As the City of Chicago employee in charge of pursuing the federal disaster declaration, I thought it would be useful to provide information about the city's response to the August 16 flood not contained in Ben Joravsky's Neighborhood News column [September 19]. In particular, the article gives the impression that it was possible to have a federal disaster declaration shortly after this storm. The reality is a quick disaster declaration was not possible because the flooding was not predicted, the damage was not clearly visible, and the health and safety issues were under control.
The August 16 storm was a flash flood. While severe thunderstorms were predicted, there was no way to predict the extent and intensity of the rain. This is in contrast to many disasters, such as hurricanes and river flooding, where you can anticipate a disaster long before it strikes and have damage assessment teams in place.
The storm did not leave a highly visible path of destruction. The damage was largely contained in basements and the visible damage was debris removed from basements during the following week. This is in contrast to hurricanes, river flooding, forest fires, tornados, earthquakes, and other disasters which leave highly visible paths of destruction.
The city successfully met the immediate health and safety needs of disaster victims. The Department of Streets and Sanitation removed debris from the streets and from the homes of the elderly and persons with disabilities. The Department of Human Services' emergency programs and the Red Cross provided aid to flood victims. This is in contrast to many disasters where it is literally necessary to call in the National Guard to recover.
Since an immediate decision was not possible or necessary, the goal was to move quickly but effectively in securing the grant and loan programs from the Federal Emergency Management Agency (FEMA) to help the victims. The city began working with the Illinois Emergency Management Agency (IEMA) on the Monday following the flood. The Mayor formally declared an official city disaster that week and requested that Governor Edgar and President Clinton declare a disaster.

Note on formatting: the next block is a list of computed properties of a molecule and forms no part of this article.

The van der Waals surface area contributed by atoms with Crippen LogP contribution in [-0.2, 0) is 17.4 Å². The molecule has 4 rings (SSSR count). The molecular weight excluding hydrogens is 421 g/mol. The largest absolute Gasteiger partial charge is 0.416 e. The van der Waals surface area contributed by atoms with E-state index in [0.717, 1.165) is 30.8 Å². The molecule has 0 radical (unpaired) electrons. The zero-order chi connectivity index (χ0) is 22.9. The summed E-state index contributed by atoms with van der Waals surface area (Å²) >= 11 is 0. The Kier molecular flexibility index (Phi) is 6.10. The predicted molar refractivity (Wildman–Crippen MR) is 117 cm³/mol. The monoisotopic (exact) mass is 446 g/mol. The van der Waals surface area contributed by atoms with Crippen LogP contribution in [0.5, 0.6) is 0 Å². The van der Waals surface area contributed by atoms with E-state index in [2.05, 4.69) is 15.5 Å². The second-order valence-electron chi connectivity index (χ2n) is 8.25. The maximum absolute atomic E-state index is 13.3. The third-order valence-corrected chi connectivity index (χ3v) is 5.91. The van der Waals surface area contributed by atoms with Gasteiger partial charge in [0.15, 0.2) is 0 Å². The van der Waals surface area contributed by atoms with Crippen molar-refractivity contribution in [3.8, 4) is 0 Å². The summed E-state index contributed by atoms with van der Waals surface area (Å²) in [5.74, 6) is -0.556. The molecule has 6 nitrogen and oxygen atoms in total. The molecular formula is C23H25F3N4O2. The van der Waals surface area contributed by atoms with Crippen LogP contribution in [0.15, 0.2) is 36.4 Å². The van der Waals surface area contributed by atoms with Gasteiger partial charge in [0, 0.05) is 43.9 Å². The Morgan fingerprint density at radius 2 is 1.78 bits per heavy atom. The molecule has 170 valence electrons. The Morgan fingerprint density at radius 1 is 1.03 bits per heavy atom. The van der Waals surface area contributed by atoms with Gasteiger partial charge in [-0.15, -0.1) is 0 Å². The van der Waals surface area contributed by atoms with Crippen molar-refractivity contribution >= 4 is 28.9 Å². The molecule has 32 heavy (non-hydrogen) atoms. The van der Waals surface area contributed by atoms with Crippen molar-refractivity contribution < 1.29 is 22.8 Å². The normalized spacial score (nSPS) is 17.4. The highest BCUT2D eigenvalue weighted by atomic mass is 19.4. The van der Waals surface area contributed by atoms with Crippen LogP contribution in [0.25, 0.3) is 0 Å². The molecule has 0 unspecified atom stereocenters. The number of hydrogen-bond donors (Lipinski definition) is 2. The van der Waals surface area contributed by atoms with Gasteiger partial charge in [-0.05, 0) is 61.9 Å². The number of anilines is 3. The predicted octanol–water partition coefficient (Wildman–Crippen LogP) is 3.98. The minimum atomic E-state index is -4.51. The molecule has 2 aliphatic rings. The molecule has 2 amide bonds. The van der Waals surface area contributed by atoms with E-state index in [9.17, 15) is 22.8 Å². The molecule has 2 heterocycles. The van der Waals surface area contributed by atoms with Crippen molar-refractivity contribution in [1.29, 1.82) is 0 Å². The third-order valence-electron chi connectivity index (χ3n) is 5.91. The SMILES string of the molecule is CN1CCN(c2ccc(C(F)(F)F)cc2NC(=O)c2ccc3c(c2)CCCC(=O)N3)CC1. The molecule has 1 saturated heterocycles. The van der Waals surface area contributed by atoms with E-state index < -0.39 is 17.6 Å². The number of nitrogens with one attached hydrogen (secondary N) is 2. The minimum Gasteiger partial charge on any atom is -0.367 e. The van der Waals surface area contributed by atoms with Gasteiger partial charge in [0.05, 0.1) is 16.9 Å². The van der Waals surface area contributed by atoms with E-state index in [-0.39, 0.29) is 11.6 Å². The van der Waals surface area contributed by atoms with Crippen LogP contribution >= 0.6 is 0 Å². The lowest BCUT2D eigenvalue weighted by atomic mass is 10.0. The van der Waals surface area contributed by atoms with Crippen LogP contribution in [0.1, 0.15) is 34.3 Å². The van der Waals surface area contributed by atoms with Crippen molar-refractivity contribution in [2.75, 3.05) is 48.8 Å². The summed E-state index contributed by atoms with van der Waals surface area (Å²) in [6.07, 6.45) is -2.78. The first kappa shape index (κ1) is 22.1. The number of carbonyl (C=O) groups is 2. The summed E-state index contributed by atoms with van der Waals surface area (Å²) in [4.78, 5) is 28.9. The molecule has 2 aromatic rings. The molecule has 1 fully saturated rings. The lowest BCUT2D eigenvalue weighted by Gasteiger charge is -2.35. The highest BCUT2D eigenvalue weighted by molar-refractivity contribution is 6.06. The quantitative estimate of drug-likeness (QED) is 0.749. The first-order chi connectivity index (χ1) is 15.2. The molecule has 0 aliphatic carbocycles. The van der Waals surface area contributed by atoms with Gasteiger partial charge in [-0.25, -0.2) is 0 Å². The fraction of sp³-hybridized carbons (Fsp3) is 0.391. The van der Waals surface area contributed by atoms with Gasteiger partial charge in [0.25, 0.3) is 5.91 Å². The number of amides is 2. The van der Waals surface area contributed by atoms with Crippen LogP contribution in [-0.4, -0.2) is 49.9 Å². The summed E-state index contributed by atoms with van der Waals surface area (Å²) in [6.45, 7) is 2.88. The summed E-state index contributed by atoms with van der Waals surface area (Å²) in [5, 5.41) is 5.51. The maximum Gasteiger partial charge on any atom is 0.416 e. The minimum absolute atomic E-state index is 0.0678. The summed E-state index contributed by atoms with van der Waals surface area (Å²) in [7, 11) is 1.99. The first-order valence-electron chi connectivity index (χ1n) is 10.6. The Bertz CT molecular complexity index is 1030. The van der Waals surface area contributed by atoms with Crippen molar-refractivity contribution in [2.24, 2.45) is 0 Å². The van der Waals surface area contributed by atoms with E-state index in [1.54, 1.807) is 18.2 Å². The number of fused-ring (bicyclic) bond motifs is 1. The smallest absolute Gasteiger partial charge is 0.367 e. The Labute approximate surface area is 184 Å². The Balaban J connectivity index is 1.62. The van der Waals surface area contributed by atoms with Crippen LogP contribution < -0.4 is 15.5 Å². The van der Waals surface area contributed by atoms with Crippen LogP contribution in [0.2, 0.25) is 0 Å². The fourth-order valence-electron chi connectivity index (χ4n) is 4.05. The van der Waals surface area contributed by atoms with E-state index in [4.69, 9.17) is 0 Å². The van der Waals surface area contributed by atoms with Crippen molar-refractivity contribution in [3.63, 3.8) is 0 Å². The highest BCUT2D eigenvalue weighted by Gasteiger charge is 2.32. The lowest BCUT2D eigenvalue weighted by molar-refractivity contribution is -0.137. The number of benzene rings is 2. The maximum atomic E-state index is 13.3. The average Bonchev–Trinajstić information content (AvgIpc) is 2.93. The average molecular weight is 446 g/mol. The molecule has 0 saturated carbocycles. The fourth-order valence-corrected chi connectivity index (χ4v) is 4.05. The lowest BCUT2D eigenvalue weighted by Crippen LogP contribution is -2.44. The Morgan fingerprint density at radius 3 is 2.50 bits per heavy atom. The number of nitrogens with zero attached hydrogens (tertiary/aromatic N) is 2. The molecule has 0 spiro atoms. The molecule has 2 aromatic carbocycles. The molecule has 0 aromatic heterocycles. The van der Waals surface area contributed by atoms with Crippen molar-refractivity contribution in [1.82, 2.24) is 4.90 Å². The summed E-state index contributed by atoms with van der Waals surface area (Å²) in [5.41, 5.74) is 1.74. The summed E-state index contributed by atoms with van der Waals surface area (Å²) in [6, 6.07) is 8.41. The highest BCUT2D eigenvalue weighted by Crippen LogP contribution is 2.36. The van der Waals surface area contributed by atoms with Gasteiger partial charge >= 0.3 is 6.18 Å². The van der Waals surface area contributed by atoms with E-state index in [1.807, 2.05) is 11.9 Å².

The biggest obstacle was that the extent of the damage was not clear. Flooding occurred throughout the city and suburbs, but much of the flooding was more of an inconvenience than a true disaster. Obviously, FEMA cannot declare a federal disaster every time there are a few inches of water in basements and rec rooms. It was necessary to prove to FEMA that the flood was a true disaster, with major damage in many households. As a result, the city, with the assistance of IEMA, developed a damage-assessment survey distributed through aldermanic offices and the mayor's Office of Inquiry and Information. Ultimately, residents submitted more than 12,000 surveys.
The surveys helped focus field assessments in the city's west and northwest-side neighborhoods most affected by the storm. Using the Columbus Park Refectory as a base, aldermen escorted field-assessment teams from FEMA, IEMA, and the Small Business Administration (SBA) to the hardest-hit areas in their wards. Other assessment teams visited neighboring suburbs. After directly verifying a sampling of the surveys, the field-assessment teams were convinced that the surveys sufficiently documented the extent of the damage. At this point, FEMA recommended that the president declare a federal disaster. Mayor Daley wrote to President Clinton, the director of FEMA, and the director of the SBA requesting disaster relief. President Clinton responded by declaring a federal disaster on Wednesday, September 10.
The best story is not the complaints of a few individuals whom the flooding harmed. This was a major natural disaster, and there is no way to completely satisfy all the victims of the storm. A better story is how the mayor, the City of Chicago, Cook County, other municipalities, the Chicago Park District, IEMA, SBA, FEMA, aldermen, other legislators, and the impacted communities worked hard and successfully at securing the most aid possible for the victims of the flood. By far the best story is how people can now call 800-462-9029--for persons with hearing and speech impairments, (TTY) 800-462-7585--and apply for financial assistance to help them recover from this disaster.
Office of Budget and Management